Poll: Many believe U.S. seeking world domination
A majority of people living in Jordan, Morocco, Pakistan and Turkey say they believe the U.S. is conducting its campaign against terror to control Mideast oil and to dominate the world, according to an international poll released Tuesday.
The governments in all four Muslim-majority countries have strong ties with the U.S. government.
A sizable number of people in France, Germany and Russia also have these suspicions about the campaign against terror, according to the Pew Global Attitudes Project.
At least two-thirds of people living in France, Germany, Russia and Turkey thought it would be a good thing if the European Union becomes as powerful as the United States. Turkey and Russia are not currently members of the European Union.
The polls were taken in February, before the train bombings in Spain that claimed the lives of at least 200 people.
Church condemns in-vitro fertilization
The Vatican issued a broad condemnation Tuesday of fertility treatments such as in-vitro fertilization, calling the destruction of embryos in the process a "massacre of the innocents."
The Vatican newspaper L'Osservatore Romano published the final communique from the Vatican's Pontifical Academy for Life after a conference it sponsored last month on "The dignity of human procreation and reproductive technologies: anthropological and ethical aspects."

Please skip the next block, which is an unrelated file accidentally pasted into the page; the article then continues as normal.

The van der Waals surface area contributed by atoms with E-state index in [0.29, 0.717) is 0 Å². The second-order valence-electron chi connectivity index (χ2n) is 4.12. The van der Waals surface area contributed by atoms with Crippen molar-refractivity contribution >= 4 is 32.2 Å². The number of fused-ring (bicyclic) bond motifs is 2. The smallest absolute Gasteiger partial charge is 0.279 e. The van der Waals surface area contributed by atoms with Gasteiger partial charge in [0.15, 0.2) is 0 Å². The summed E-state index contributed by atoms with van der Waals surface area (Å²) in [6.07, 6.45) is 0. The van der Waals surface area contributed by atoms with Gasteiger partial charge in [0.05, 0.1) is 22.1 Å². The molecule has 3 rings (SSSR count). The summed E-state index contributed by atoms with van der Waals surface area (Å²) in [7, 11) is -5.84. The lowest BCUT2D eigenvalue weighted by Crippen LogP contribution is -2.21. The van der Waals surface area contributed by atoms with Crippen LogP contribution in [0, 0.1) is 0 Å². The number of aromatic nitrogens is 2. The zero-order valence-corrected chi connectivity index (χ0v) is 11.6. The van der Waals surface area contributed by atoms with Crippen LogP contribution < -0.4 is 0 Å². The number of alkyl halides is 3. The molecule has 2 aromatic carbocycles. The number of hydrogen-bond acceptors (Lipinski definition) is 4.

In the communique, the academy restated the Vatican position that any treatment that substitutes for sexual intercourse between a husband and wife, such as the creation of an embryo in a laboratory that is later implanted, was considered illicit because the embryo wasn't the fruit of the "conjugal union."
But the academy gave its blessing to therapies that can "facilitate" the natural sex act, such as drugs that help a woman ovulate since it would still allow for "natural" fertilization.
Study: Radiation beneficial when prostate cancer recurs
A recurrence of cancer after a diseased prostate is removed is not necessarily as dire as doctors once believed, and radiation could save the lives of many men with such a condition, a study found.
Until now, doctors believed that certain ominous signs, including rising levels of a protein called PSA, usually meant that the cancer had not only returned but had spread to other parts of the body and was incurable. These men generally were not offered radiation but were treated only with hormones, which can slow the disease but cannot stop it.
But the new study suggests that many of these men can be cured with radiation, because the cancer has not spread after all.
The study, published in today's Journal of the American Medical Assn., involved 501 men whose disease returned an average of about 10 months after their prostates were removed. All received radiation to treat the recurrence; half remained cancer-free an average of four years later.